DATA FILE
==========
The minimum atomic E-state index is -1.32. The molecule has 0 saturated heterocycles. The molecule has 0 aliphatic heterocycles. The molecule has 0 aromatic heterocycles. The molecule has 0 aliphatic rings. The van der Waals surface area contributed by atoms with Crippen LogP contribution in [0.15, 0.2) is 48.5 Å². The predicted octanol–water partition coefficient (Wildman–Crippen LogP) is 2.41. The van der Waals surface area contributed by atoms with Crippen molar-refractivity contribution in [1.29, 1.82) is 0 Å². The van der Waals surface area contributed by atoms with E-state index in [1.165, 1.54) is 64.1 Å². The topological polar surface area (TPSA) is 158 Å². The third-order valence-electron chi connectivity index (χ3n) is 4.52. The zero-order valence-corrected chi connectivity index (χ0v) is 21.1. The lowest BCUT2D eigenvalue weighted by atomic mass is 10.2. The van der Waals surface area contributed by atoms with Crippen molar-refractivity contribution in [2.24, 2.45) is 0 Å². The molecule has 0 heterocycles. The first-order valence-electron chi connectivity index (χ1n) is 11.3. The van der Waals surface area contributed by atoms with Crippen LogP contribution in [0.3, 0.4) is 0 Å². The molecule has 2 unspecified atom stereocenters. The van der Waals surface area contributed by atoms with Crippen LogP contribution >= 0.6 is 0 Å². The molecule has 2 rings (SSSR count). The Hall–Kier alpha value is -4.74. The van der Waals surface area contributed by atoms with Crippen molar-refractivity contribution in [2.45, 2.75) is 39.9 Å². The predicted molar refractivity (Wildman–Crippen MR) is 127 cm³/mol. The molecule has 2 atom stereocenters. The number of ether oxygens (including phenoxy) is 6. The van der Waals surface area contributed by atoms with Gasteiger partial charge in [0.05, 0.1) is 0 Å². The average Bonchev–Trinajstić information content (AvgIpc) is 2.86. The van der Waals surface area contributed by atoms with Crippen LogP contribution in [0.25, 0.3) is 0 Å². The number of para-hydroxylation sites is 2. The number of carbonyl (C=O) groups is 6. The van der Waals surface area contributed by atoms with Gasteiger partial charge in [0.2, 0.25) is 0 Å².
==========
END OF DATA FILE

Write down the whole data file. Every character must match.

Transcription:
The minimum atomic E-state index is -1.32. The molecule has 0 saturated heterocycles. The molecule has 0 aliphatic heterocycles. The molecule has 0 aromatic heterocycles. The molecule has 0 aliphatic rings. The van der Waals surface area contributed by atoms with Crippen LogP contribution in [0.15, 0.2) is 48.5 Å². The predicted octanol–water partition coefficient (Wildman–Crippen LogP) is 2.41. The van der Waals surface area contributed by atoms with Crippen molar-refractivity contribution in [1.29, 1.82) is 0 Å². The van der Waals surface area contributed by atoms with E-state index in [1.165, 1.54) is 64.1 Å². The topological polar surface area (TPSA) is 158 Å². The third-order valence-electron chi connectivity index (χ3n) is 4.52. The zero-order valence-corrected chi connectivity index (χ0v) is 21.1. The lowest BCUT2D eigenvalue weighted by atomic mass is 10.2. The van der Waals surface area contributed by atoms with Crippen molar-refractivity contribution in [2.24, 2.45) is 0 Å². The molecule has 0 heterocycles. The first-order valence-electron chi connectivity index (χ1n) is 11.3. The van der Waals surface area contributed by atoms with Crippen LogP contribution in [0.3, 0.4) is 0 Å². The molecule has 2 unspecified atom stereocenters. The van der Waals surface area contributed by atoms with Crippen LogP contribution >= 0.6 is 0 Å². The molecule has 2 rings (SSSR count). The Hall–Kier alpha value is -4.74. The van der Waals surface area contributed by atoms with Crippen molar-refractivity contribution in [2.45, 2.75) is 39.9 Å². The predicted molar refractivity (Wildman–Crippen MR) is 127 cm³/mol. The molecule has 2 atom stereocenters. The number of ether oxygens (including phenoxy) is 6. The van der Waals surface area contributed by atoms with Gasteiger partial charge in [0.05, 0.1) is 0 Å². The average Bonchev–Trinajstić information content (AvgIpc) is 2.86. The van der Waals surface area contributed by atoms with Crippen LogP contribution in [0.25, 0.3) is 0 Å². The number of para-hydroxylation sites is 2. The number of carbonyl (C=O) groups is 6. The van der Waals surface area contributed by atoms with Gasteiger partial charge in [0.2, 0.25) is 0 Å².